When a node comes from a file which is compressed on disk, this is indicated in the mode line with two small `z''s. In addition, if the info file containing the node has been split into subfiles, the name of the subfile containing the node appears in the modeline as well:
--zz-Info: (emacs)Top, 291 lines --Top-- Subfile: emacs-1.Z------------
When Info makes a node internally, such that there is no corresponding info file on disk, the name of the node is surrounded by asterisks (`*'). The name itself tells you what the contents of the window are; the sample mode line below shows an internally constructed node showing possible completions:
-----Info: *Completions*, 7 lines --All--------------------------------
It can be convenient to view more than one node at a time. To allow this, Info can display more than one window. Each window has its own mode line (see section The Mode Line) and history of nodes viewed in that window (see section Selecting a New Node).
automatic-tilingcan cause all of the windows on the screen to be resized for you automatically, please see section Manipulating Variables for more information.
tile-windowsto be called when a window is created or deleted. See section Manipulating Variables.
The echo area is a one line window which appears at the bottom of the screen. It is used to display informative or error messages, and to read lines of input from you when that is necessary. Almost all of the commands available in the echo area are identical to their Emacs counterparts, so please refer to that documentation for greater depth of discussion on the concepts of editing a line of text. The following table briefly lists the commands that are available while input is being read in the echo area:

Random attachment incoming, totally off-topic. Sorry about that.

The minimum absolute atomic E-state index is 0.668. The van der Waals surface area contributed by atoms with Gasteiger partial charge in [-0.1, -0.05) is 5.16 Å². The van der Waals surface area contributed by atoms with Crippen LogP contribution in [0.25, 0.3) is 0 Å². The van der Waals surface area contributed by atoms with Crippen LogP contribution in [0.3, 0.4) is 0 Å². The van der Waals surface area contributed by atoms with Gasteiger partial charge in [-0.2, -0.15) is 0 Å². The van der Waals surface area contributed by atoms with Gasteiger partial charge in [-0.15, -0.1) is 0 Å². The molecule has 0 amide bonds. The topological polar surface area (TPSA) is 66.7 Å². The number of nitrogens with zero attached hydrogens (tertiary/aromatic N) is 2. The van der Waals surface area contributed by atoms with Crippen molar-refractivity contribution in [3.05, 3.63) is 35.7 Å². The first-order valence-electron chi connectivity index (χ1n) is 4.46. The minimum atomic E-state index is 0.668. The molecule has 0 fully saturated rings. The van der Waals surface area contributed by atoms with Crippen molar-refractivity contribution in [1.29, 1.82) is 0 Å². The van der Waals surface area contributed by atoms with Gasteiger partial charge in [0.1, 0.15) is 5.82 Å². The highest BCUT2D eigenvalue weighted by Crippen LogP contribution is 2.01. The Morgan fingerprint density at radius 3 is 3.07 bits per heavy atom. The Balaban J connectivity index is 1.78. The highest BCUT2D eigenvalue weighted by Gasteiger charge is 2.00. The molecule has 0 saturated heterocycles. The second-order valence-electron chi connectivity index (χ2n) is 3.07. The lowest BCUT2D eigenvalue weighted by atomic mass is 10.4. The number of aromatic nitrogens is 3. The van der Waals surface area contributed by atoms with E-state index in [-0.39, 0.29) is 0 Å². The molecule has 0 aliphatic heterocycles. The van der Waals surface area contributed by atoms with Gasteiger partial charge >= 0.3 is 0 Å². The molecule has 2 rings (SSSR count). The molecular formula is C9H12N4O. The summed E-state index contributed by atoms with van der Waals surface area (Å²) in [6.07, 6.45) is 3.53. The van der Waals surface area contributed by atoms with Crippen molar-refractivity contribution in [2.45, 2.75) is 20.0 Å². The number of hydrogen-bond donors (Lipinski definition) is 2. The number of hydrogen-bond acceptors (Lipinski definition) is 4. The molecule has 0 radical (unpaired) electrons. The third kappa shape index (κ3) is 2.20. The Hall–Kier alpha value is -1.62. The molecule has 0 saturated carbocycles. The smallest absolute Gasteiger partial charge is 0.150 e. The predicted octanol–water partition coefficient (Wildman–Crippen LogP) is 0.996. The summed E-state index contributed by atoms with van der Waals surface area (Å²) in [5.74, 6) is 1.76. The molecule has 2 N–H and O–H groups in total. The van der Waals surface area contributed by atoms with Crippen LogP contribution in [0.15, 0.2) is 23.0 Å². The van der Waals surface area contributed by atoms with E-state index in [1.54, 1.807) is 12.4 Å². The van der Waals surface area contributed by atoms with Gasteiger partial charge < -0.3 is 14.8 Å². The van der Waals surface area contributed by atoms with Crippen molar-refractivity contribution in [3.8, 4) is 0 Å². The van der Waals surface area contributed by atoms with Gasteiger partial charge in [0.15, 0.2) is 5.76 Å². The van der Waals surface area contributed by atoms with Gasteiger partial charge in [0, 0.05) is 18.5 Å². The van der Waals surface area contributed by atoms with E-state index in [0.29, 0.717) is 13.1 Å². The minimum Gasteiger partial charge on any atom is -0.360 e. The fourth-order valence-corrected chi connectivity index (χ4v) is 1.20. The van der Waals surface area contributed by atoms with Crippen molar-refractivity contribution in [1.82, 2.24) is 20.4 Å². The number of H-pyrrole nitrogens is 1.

The next group of commands deal with killing, and yanking text. For an in depth discussion of killing and yanking, see section `Killing and Deleting' in the GNU Emacs Manual
Sometimes when reading input in the echo area, the command that needed input will only accept one of a list of several choices. The choices represent the possible completions, and you must respond with one of them. Since there are a limited number of responses you can make, Info allows you to abbreviate what you type, only typing as much of the response as is necessary to uniquely identify it. In addition, you can request Info to fill in as much of the response as is possible; this is called completion.
The following commands are available when completing in the echo area:
bar foliate food forgetand you have typed an `f', followed by `?', the possible completions would contain:
foliate food forgeti.e., all of the choices which begin with `f'. Pressing SPC or TAB would result in `fo' appearing in the echo area, since all of the choices which begin with `f' continue with `o'. Now, typing `l' followed by `TAB' results in `foliate' appearing in the echo area, since that is the only choice which begins with `fol'.
You may wish to print out the contents of a node as a quick reference
document for later use. Info provides you with a command for doing
this. In general, we recommend that you use TeX to format the
document and print sections of it, by running
tex on the texinfo
INFO_PRINT_COMMAND. If the variable doesn't exist, the node is simply piped to
GNU Info contains several commands which self-document GNU Info:
*Help*, and places a node containing a quick reference card into it. This window displays the most concise information about GNU Info available.
(info)Help. The info file `info.texi' distributed with GNU Info contains this node. Of course, the file must first be processed with
makeinfo, and then placed into the location of your info directory.
Here are the commands for creating a numeric argument:
C-u 3 2 C-lor
M-3 2 C-l
`C-g' is used to abort the reading of a multi-character key sequence, to cancel lengthy operations (such as multi-file searches) and to cancel reading input in the echo area.
The `q' command of Info simply quits running Info.
If the operating system tells GNU Info that the screen is 60 lines tall, and it is actually only 40 lines tall, here is a way to tell Info that the operating system is correct.